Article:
On July 4, many newspapers across the country ran a full-page ad placed by the Hobby Lobby corporation. Headlined “God Bless America,” the ad’s purpose is to imply that Christianity once had a prominent place in American law and government but was forced out by the mean old courts.

As I read the ad, I could immediately tell that it was heavily influenced by David Barton, the Religious Right’s favorite pseudo-historian. Many of Barton’s errors, distortions and omissions appear in the ad.

Hobby Lobby: good at selling craft items, not so good at interpreting American history. .

It would take a small book to dissect the entire ad. As I noted in an Independence Day post, the “Christian nation” thesis collapses because our Constitution nowhere says that the country is officially Christian. Instead, its First Amendment protects the free exercise of all faiths and bars government from establishing any.

But I did want to point to a few things in the ad that are especially disingenuous, mainly:

The ad claims that the Supreme Court struck down “voluntary prayer in schools” in 1962 without using any precedent. First off, there was nothing voluntary about those prayers. In many parts of the country, youngsters were compelled to take part. Moreover, Hobby Lobby’s assertion that the 1962 case, Engel v. Vitale, does not cite precedent is simply wrong, as anyone who takes the time to read it can see.

The ad distorts James Madison’s views on separation of church and state. By wrenching a quote from context, the ad does a great disservice to James Madison, a primary author of the First Amendment and the Father of the Constitution. Ironically, the quote in question comes from Madison’s 1785 Memorial & Remonstrance Against Religious Assessments, one of the most powerful defenses of church-state separation ever written. No one who gives that document an honest read could walk away from it believing that Madison favored any form of church-state union.

The ad quotes Benjamin Franklin at length about his pitch for prayers during the 1787 Constitutional Convention but never bothers to point out that there were no prayers. The story of Franklin’s call for prayers is well known and much beloved by the Religious Right, but the fact is, the Convention did not act on his suggestion. As Franklin himself later noted, “The Convention, except for three or four persons, thought prayers unnecessary.”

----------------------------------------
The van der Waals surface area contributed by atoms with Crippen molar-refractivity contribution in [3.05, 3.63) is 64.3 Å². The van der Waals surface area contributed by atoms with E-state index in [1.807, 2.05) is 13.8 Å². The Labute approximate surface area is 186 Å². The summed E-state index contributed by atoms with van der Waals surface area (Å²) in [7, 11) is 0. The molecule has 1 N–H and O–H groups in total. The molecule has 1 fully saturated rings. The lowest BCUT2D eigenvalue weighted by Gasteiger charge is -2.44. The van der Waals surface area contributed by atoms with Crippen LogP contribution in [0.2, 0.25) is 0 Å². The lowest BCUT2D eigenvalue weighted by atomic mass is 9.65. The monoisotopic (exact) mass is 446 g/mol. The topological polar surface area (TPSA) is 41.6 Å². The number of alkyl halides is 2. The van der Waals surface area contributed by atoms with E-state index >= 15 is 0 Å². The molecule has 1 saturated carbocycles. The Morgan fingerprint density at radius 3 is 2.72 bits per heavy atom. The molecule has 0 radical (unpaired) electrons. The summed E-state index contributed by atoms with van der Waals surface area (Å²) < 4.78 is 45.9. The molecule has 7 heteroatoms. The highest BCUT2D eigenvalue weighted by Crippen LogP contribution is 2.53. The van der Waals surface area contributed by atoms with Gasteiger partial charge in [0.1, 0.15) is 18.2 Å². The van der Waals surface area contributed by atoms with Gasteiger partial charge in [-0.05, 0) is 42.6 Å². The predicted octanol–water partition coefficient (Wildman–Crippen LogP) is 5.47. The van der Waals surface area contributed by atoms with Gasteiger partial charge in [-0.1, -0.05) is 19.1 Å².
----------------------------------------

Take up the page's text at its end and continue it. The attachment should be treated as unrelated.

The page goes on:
The ad cites people and institutions whose views are not relevant. Hobby Lobby’s ad cites the views of Patrick Henry, who was a strong advocate for the revolution but also a fan of church-state union. Henry’s views on separation of church and state are interesting mainly as an example of the kind of thinking that the founders consciously rejected. The ad also includes a quote lauding Christianity’s relationship to the government by Jedidiah Morse, a geographer and pastor who had nothing to do with the creation of the Constitution. Morse hated religious liberals and spent much of his time promoting conspiracy theories about the Illuminati. By no stretch of the imagination can Morse be considered a founder.

The ad points out that student guidelines at Harvard and Yale from 1636 and 1787 respectively required students to read the Bible and be Christian. This is not surprising since both institutions were founded by clergy for the purpose of training more clergy. At that time, religious colleges often imposed theological dictates on students – just as many still do. What any of this has to do with the Constitution and U.S. government is unclear.

There are many other problems with the Hobby Lobby ad. It’s obviously based on Barton’s work, which I debunked back in 1993. Furthermore, the ad is an insult to the intelligence of its readers. It assumes that they will see it and stop there, smug in their belief that history shows that the Religious Right is correct about our nation’s official ties to Christianity. Indeed, many of those who see it will stop there, but those who do a little more research will quickly learn that the ad is misleading.

The ad ends with an invitation for readers to “know Jesus as Lord and Savior” and refers them to an evangelistic website. And that’s what this ad is really all about. It is designed to persuade people to become fundamentalist Christians, not to make a coherent argument about U.S. history.

Hobby Lobby sells a lot of craft supplies. The company should probably stick with that and stop trying to rewrite American history.  

P.S. Hobby Lobby is in the news for another reason today. The company, which plans to open a Bible museum in Washington, D.C., this fall, recently agreed to pay a $3 million fine after it illegally imported antiquities from Iraq. Hobby Lobby agreed to purchase about 5,000 ancient cuneiform tablets, even though it was warned that the deal looked suspicious. Steve Green, the owner of Hobby Lobby, has attempted to portray himself as a neophyte in the world of antiquities collecting who got in over his head.  But as federal prosecutors put it, the deal was “fraught with red flags,” from the beginning. The cuneiform tablets, which will be returned to Iraq, were fraudulently labeled as tiles prior to shipment to America. Green and Hobby Lobby love to judge others. Perhaps they should get their own ethical house in order first.